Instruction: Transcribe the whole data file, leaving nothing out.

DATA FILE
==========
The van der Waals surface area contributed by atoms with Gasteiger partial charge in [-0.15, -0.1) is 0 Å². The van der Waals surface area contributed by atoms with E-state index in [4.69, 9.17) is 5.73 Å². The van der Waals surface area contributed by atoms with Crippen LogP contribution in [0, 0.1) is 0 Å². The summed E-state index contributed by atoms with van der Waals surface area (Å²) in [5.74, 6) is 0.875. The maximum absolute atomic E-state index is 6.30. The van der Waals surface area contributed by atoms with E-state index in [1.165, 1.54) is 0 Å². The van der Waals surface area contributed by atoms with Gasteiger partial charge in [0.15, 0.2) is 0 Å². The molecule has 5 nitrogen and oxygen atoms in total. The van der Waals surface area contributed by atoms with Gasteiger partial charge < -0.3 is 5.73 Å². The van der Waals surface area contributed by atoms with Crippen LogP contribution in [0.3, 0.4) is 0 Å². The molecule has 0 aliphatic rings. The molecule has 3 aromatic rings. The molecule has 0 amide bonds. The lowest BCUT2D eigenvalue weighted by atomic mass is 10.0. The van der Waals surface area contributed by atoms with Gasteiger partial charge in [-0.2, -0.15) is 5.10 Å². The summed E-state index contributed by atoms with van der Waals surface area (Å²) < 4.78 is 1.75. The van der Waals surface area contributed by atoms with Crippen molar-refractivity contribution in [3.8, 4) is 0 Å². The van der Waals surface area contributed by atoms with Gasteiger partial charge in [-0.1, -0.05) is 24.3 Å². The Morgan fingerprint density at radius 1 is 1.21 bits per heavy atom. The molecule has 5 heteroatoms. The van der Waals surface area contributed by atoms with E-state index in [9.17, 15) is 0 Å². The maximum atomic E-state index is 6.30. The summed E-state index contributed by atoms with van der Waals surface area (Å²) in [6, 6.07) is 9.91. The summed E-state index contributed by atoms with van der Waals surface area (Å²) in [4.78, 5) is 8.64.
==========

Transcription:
The van der Waals surface area contributed by atoms with Gasteiger partial charge in [-0.15, -0.1) is 0 Å². The van der Waals surface area contributed by atoms with E-state index in [4.69, 9.17) is 5.73 Å². The van der Waals surface area contributed by atoms with Crippen LogP contribution in [0, 0.1) is 0 Å². The summed E-state index contributed by atoms with van der Waals surface area (Å²) in [5.74, 6) is 0.875. The maximum absolute atomic E-state index is 6.30. The van der Waals surface area contributed by atoms with E-state index in [1.165, 1.54) is 0 Å². The van der Waals surface area contributed by atoms with Gasteiger partial charge in [0.15, 0.2) is 0 Å². The molecule has 5 nitrogen and oxygen atoms in total. The van der Waals surface area contributed by atoms with Gasteiger partial charge < -0.3 is 5.73 Å². The van der Waals surface area contributed by atoms with Crippen LogP contribution in [0.3, 0.4) is 0 Å². The molecule has 0 aliphatic rings. The molecule has 3 aromatic rings. The molecule has 0 amide bonds. The lowest BCUT2D eigenvalue weighted by atomic mass is 10.0. The van der Waals surface area contributed by atoms with Gasteiger partial charge in [-0.2, -0.15) is 5.10 Å². The summed E-state index contributed by atoms with van der Waals surface area (Å²) < 4.78 is 1.75. The van der Waals surface area contributed by atoms with Crippen molar-refractivity contribution in [3.8, 4) is 0 Å². The van der Waals surface area contributed by atoms with Gasteiger partial charge in [-0.1, -0.05) is 24.3 Å². The Morgan fingerprint density at radius 1 is 1.21 bits per heavy atom. The molecule has 5 heteroatoms. The van der Waals surface area contributed by atoms with E-state index in [9.17, 15) is 0 Å². The maximum atomic E-state index is 6.30. The summed E-state index contributed by atoms with van der Waals surface area (Å²) in [6, 6.07) is 9.91. The summed E-state index contributed by atoms with van der Waals surface area (Å²) in [4.78, 5) is 8.64.